3) Oil prices record its weakest quarter since late last year as fears over a global economic slowdown overshadowed the attacks on Saudi Arabia’s oil production facilities. Brent futures are down 8.7% since the end of June, despite the peak after the attacks. The price of oil is considered an economic indicator, since demand goes down as economies slow down, making more oil available, thus causing oil prices to decline.

4) Stock market closings for – 1 OCT 19:

Dow               26,573.04    down    343.79
Nasdaq            7,908.68    down      90.65
S&P 500           2,940.25    down      36.49

10 Year Yield:    down   at    1.64%

Oil:    down   at    $53.98

25 September 2019

1) There are fears that the repo (repurchase agreements) market or short term funding, where banks lend to each other, is looking like it did on the 2007 market crash. The Federal Reserve Bank injected hundreds of billions of dollars into the repo system after it seized up last week when the interest rates quadruple. This has been coming about for the last several years after the Fed ended the policy of quantitative easing (QE) in order to increase liquidity to encourage banks to lend more. The squeeze like last week’s indicates there isn’t enough reserves in the financial system for the repo markets to operate. This means the government is having to buy back treasury securities.

2) Presidential candidate Bernie Sanders has propose a tax that would cut billionaires’s net worth in half. This wealth tax takes Elizabeth Warren’s idea and pushes it even further, with Sanders goal to cut American billionaires’ fortunes in half over 15 years. This wealth tax would raise an estimated $4.35 trillion dollars over the next decade by targeting 0.1% of U.S. households.

3) The consumer confidence index has declined by the most in nine months. Americans’ expectations for the economy and the job market deteriorated posing a risk to the household spending that is key to growth. The index dropped from 134.2 to 125.1, the lowest level since January. The overall measure remains elevated suggesting consumers will continue to support the record long U.S. expansion via spending.

4) Stock market closings for – 24 SEP 19:

Dow               26,807.77    down    142.22
Nasdaq            7,993.63    down    118.84
S&P 500         2,966.60    down       25.18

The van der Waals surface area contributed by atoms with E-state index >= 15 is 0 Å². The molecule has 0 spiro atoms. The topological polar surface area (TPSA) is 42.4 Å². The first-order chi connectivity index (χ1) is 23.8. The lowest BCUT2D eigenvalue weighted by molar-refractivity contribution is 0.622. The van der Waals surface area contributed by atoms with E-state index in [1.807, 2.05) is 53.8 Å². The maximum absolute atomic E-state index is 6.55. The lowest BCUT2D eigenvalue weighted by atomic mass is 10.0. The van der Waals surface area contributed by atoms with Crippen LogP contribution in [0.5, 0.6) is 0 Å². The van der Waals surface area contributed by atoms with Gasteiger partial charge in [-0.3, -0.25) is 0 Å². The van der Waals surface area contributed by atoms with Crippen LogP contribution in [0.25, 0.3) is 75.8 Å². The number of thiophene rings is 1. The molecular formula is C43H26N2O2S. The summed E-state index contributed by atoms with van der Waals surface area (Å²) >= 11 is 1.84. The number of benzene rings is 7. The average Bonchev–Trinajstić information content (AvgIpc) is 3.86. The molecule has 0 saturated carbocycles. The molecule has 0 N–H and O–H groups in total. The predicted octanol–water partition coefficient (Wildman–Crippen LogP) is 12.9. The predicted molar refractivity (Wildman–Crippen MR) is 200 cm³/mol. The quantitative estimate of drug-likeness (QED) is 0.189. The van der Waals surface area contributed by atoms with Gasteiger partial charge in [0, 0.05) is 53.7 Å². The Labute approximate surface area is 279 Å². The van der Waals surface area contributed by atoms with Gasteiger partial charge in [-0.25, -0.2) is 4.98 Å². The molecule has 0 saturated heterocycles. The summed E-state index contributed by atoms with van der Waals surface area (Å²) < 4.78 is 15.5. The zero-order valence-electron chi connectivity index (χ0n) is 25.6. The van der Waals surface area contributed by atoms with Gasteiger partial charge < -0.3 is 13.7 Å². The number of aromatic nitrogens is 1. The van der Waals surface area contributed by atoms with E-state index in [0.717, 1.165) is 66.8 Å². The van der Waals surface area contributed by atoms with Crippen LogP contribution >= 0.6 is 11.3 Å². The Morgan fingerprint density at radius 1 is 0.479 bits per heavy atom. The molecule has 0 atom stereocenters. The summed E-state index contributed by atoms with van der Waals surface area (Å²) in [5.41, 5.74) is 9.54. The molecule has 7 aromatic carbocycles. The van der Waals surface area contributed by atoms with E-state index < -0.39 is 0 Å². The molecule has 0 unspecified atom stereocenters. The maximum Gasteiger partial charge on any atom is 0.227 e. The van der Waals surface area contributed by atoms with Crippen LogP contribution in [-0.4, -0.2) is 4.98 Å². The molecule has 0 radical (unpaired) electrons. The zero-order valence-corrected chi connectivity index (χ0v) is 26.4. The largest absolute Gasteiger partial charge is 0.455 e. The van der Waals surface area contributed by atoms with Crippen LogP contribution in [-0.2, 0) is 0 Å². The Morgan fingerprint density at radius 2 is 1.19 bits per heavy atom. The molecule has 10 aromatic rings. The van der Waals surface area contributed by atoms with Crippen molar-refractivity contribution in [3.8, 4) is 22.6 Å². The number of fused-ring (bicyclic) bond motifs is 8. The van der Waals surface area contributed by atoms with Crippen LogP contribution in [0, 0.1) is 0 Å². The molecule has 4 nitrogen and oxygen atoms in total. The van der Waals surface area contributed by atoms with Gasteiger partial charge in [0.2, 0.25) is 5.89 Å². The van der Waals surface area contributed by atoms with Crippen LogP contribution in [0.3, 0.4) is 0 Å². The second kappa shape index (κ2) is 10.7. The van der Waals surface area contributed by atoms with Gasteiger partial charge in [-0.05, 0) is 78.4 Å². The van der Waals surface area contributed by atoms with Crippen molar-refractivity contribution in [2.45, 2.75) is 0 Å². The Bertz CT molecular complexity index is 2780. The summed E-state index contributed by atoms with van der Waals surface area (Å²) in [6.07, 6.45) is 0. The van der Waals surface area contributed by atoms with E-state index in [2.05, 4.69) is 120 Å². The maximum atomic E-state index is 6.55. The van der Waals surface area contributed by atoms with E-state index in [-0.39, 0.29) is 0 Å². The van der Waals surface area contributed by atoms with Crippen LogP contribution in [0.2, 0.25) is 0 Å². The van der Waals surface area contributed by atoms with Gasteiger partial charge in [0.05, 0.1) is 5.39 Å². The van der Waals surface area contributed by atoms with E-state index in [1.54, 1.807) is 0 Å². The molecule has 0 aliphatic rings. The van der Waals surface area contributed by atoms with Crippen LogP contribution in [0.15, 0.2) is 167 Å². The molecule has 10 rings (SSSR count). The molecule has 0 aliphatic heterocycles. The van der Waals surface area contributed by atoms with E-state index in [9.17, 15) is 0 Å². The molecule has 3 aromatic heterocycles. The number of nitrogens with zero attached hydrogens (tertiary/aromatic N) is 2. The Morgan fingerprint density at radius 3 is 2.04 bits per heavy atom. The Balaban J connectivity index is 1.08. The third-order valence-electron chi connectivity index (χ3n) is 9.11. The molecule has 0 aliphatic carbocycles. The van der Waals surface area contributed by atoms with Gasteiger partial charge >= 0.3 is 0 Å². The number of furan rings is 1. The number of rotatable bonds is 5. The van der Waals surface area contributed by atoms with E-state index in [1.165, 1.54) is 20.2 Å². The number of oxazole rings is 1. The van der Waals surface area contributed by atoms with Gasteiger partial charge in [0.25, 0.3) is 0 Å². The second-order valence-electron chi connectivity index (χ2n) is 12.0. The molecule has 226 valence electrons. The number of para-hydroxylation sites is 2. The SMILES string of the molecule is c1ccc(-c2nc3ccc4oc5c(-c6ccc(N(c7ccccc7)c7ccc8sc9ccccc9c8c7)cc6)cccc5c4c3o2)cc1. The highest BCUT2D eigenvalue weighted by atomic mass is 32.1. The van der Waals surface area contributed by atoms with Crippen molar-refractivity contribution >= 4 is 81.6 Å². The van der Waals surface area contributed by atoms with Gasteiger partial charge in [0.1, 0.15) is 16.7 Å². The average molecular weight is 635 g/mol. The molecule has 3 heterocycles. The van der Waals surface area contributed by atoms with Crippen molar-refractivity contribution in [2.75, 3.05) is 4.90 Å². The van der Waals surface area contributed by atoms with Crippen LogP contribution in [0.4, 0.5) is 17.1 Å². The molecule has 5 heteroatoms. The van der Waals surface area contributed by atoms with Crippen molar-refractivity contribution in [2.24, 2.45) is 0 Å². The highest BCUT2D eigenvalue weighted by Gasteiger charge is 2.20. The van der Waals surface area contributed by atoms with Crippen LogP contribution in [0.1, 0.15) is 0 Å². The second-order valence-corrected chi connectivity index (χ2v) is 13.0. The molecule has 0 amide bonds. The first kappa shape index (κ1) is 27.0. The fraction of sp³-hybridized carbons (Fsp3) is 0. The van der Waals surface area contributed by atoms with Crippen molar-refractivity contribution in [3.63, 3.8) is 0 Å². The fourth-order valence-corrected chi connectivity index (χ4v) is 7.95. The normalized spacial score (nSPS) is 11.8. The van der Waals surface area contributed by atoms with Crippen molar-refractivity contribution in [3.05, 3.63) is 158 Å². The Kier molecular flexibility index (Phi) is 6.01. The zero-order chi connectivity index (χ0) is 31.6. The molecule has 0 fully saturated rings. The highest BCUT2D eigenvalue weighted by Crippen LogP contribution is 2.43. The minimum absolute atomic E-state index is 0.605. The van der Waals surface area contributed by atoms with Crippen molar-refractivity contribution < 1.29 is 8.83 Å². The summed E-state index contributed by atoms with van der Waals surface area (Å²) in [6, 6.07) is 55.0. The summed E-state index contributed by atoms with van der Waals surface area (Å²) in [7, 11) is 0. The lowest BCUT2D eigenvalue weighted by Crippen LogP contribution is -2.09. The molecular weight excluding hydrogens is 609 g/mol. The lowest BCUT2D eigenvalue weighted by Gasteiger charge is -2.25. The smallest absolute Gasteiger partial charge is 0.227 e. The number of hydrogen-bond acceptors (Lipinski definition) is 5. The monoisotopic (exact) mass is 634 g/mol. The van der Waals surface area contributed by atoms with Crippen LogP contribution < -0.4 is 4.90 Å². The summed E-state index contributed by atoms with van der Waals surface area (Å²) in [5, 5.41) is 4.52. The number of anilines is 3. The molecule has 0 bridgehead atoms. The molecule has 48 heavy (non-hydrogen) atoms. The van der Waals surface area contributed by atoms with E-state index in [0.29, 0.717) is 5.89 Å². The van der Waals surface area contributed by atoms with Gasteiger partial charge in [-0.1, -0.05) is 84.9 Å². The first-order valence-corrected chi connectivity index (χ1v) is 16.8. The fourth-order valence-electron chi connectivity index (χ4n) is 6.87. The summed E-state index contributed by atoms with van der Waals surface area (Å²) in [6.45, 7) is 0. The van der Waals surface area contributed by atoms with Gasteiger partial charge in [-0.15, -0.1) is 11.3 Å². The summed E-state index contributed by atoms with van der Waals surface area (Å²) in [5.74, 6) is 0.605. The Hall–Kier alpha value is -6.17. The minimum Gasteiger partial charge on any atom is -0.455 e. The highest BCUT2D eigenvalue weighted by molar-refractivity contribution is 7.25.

10 Year Yield:    down   at    1.64%

Oil:    $56.80

18 September 2019

1) World oil prices dropped sharply with Saudi Arabian source saying that their oil production could be fully back on line within weeks. This is far sooner than was initially assumed by world markets. Production may be back up in as little as two to three weeks. The attacks resulted in the largest single supply disruption in half a century.

2) Economists say the GM (General Motors) strike no longer has the economic impact that they once did. They assert it will take a lengthy shutdown to make a national impact. This is a result of GM’s market share shrinking while its work force is now smaller, in part because of automation. A prolonged strike could impact the economy by disrupting the supply chain effecting other industries. GM has shifted workers health care cost to the UAW (United Auto Workers) union, increasing pressure on the union for a quick settlement.

3) There are expectations that the Federal Reserve will lower interest rates on Wednesday for the second time in two months with another likely cut later this year. The consensus is the feds will drop the interest rate by about a quarter percent in an attempt to starve off the world economic slowdown from reaching America. Job growth has slowed and the index of manufacturing activity shows contraction, increasing fears that a recession will happen in the near future.

4) Stock market closings for – 17 SEP 19:

Dow                 27,110.80    up    33.98
Nasdaq             8,186.02    up    32.47
S&P 500            3,005.70    up      7.74

10 Year Yield:    down   at    1.81%

Oil:    down   at    $58.81

17 September 2019

1) The drone attacks on two Saudi oil refineries has caused a jump in world oil prices. The strikes wiped out half of Saudi Arabia’s output capacity leading to fears of de-stabilization of the world’s crude producing region and therefore to the world’s economy. Prices for oil leaped with the opening of markets on Monday, the biggest jump in prices ever. President Trump claims that Iran was behind the attacks and that a coalition should be formed to counter the threat of Iran. The strike was made using 10 drones with the disruption surpassing the Kuwaiti invasion by Saddam Hussein in 1990.

2) UAW (United Auto Workers) workers at GM (General Motors) have gone on strike which has shut down the automakers highly profitable U.S. operations. Lost production is expected to cost GM $40 to $50 million dollars a day. There are a number of issues which GM and union officials said must be resolved before a new contract can be signed. The UAW wants to block the closing of plants engaged in manufacturing of sedans, which the company and other manufactures are discontinuing as the market goes to SUVs and crossover automobiles.